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February 13, 2014

Class of 2014 Signee Breakdown III

CLASS OF 2014 WRAP-UP

  • Class of 2014 Signee Breakdown II
  • Class of 2014 Signee Breakdown I
  • Recruiting Roundtable
  • Recruiting Superlatives
  • Grading the defensive signees
  • Grading the offensive signees
  • Ranking the SEC Classes

    Though the Letters of Intent have been signed and faxed in, Inside the Gators isn't quite ready to move on from the class of 2014 just yet. Today, in order give a more complete look at the Florida signees, Matt Hamilton shares his expert opinion on Florida's signing class.

    All evaluations were based off each player's Rivals.com highlight film. Scouts usually need at least three full game tapes of a player to get a full evaluation of his skill set, strengths, weaknesses, and tendencies. More so, scouts prefer the tapes not to be from consecutive games. Highlight tapes only show off a few physical traits and some tendencies as far as technique is concerned.

    It is important to keep in mind things like practice habits and character go a long way in determining recruits' success.

    Having said that, here is what I observed from watching their highlight tapes

    PART III: DEFENSIVE ENDS & SECONDARY

    To this point in his career as a head coach, defensive skill players (ends, linebackers and secondary) are far and away Muschamp's strength as a recruiter. You don't have to look further than the gems of his last two classes, Vernon Hargreaves III, Jonathan Bullard, and Dante Fowler Jr., to see that. I include defensive ends in this group, as I consider pass rushers another skill position. Even with all of their struggles as a team last year, the Gators' defense was still 5th in the nation and total defense and 4th in yards per play allowed at a mere 4.36. As the young talent on the defense continues to develop, they should only get better, and if any of these freshmen can make an instant impact, it's scary to think what this group is capable of next season.

  • Deiondre Porter - ATH - Tampa, FL - Porter is an athlete an every sense of the word. A high school quarterback, Porter projects best to me as a cornerback, but I could also see him playing wide receiver. At just 163-pounds, he definitely has the frame to bulk up as well. Obviously, there is no tape on his hands, but he is a smooth and fluid athlete with more length than his 6'0 frame suggests. He has good hips and balance. Above average speed, faster than he appears due to his long strides, but doesn't have that top end burst. It will take time and refinement at whatever position he ends up at, but there is always room on the field for an athlete of Porter's caliber.

  • Duke Dawson - CB - Cross City, FL - Dawson is a talented cornerback with good hips and change of direction. Could also see him playing safety at the college level. He is physical off the line and a willing tackler. He is not going to lay any big hits, but he is not afraid to step up and make a tackle. Good instincts, he plays the ball well and is aggressive. Impressive in man coverage. Dropped a few INTs. His biggest concerns are his technique and his top end speed. His footwork in his zone drops is sloppy, but he is a good enough athlete that it should be fixable. While his change of direction is superb, I question what his true top end speed is off of the tape. He's not slow by any means, but is he fast enough to keep up with top-flight SEC playmakers? I'm not sure and I really need to see more 1-on-1s or true all-22 to know for certain as he is out of frame for much of his highlight tapes. If he isn't, his aggression at the line and instincts will help him compensate for this.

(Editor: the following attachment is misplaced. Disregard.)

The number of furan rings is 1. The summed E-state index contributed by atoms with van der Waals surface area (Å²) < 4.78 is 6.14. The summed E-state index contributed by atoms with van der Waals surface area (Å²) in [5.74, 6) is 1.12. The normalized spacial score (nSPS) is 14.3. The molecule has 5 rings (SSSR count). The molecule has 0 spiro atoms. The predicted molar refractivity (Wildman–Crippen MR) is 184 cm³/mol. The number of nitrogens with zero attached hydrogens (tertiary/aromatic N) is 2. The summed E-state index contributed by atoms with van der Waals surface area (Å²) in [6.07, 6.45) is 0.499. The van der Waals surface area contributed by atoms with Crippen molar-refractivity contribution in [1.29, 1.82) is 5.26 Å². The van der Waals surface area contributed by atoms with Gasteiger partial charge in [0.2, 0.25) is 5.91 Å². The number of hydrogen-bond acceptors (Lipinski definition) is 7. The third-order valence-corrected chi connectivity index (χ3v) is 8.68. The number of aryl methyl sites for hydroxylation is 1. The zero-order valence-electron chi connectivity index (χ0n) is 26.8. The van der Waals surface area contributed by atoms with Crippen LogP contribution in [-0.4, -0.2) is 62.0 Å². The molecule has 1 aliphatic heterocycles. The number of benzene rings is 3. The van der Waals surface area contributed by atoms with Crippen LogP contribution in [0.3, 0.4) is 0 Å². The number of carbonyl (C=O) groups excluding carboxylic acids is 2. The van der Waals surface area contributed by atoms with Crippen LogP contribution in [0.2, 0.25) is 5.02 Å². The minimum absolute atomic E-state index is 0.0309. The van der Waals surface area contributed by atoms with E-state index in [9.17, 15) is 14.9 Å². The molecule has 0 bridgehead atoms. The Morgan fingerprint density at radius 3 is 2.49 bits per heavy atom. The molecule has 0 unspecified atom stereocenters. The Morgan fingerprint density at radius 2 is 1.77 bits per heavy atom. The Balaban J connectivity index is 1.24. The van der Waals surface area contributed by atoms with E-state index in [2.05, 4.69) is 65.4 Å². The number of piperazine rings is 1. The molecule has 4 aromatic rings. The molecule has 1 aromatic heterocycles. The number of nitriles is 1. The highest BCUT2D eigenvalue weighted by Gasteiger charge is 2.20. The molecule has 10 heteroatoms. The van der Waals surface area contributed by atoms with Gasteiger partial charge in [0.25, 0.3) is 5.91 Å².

• J.C. Jackson - CB - Immokalee, FL - Without question Jackson can fly. Was a talented wide receiver and return man in high school as well as a cornerback on his tape. He has good hips and quick feet and should be able to run with anyone. Good instincts and aggressive in pursuit. Good change of direction. Good hands and ball skills. The biggest concern with Jackson is the lack of any film of him playing man. I have no doubt with his skill set that he can, but not seeing him do it means he may have a slightly longer developmental period as he likely will have to work on his technique. Also, interested to see how he would match up against longer and tougher wide outs on the outside. Overall, there is no denying his speed, athleticism, and raw talent, but there may be some work to do before he can take the field.

  • Jalen Tabor - CB - Washington, DC - Tabor is a long, fast, athletic cornerback thought to be the jewel of this 2014 class. I was impressed with Tabor's speed, hips, and change of direction. He is especially good in man coverage. Talented blitzer. He has good ball skills and really competes for the ball. He has an attitude and a mean streak, which I love to see out of a corner who will likely have to match up against some big receivers in the SEC. His long arms will be a major asset in jamming opponents off the line and playing the ball. In zone, he peers into the backfield a little too often and gets caught flat-footed. He needs to improve his zone drops and technique, but he can man up against pretty much anyone. If he continues to hone his skills, there is no reason why he shouldn't live up to the billing with his sensational athleticism.